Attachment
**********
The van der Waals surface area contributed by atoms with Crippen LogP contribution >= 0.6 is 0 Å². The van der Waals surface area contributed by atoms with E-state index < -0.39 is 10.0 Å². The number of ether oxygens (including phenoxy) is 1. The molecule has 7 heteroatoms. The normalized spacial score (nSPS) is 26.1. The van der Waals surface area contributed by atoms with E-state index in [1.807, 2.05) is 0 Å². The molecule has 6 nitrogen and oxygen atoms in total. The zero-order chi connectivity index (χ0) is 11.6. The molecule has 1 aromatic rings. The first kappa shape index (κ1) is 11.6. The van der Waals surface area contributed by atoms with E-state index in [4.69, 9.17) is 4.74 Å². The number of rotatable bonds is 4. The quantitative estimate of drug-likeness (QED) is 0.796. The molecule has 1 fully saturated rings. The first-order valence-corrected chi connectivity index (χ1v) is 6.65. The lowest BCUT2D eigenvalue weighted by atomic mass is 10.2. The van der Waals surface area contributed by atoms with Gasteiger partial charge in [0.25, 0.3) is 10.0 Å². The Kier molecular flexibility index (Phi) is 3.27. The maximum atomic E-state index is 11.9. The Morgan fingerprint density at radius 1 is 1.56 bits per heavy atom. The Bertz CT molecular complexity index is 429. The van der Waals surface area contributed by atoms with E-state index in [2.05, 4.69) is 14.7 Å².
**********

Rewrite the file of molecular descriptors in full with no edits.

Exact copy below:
The van der Waals surface area contributed by atoms with Crippen LogP contribution >= 0.6 is 0 Å². The van der Waals surface area contributed by atoms with E-state index < -0.39 is 10.0 Å². The number of ether oxygens (including phenoxy) is 1. The molecule has 7 heteroatoms. The normalized spacial score (nSPS) is 26.1. The van der Waals surface area contributed by atoms with E-state index in [1.807, 2.05) is 0 Å². The molecule has 6 nitrogen and oxygen atoms in total. The zero-order chi connectivity index (χ0) is 11.6. The molecule has 1 aromatic rings. The first kappa shape index (κ1) is 11.6. The van der Waals surface area contributed by atoms with E-state index in [4.69, 9.17) is 4.74 Å². The number of rotatable bonds is 4. The quantitative estimate of drug-likeness (QED) is 0.796. The molecule has 1 fully saturated rings. The first-order valence-corrected chi connectivity index (χ1v) is 6.65. The lowest BCUT2D eigenvalue weighted by atomic mass is 10.2. The van der Waals surface area contributed by atoms with Gasteiger partial charge in [0.25, 0.3) is 10.0 Å². The Kier molecular flexibility index (Phi) is 3.27. The maximum atomic E-state index is 11.9. The Morgan fingerprint density at radius 1 is 1.56 bits per heavy atom. The Bertz CT molecular complexity index is 429. The van der Waals surface area contributed by atoms with E-state index in [2.05, 4.69) is 14.7 Å².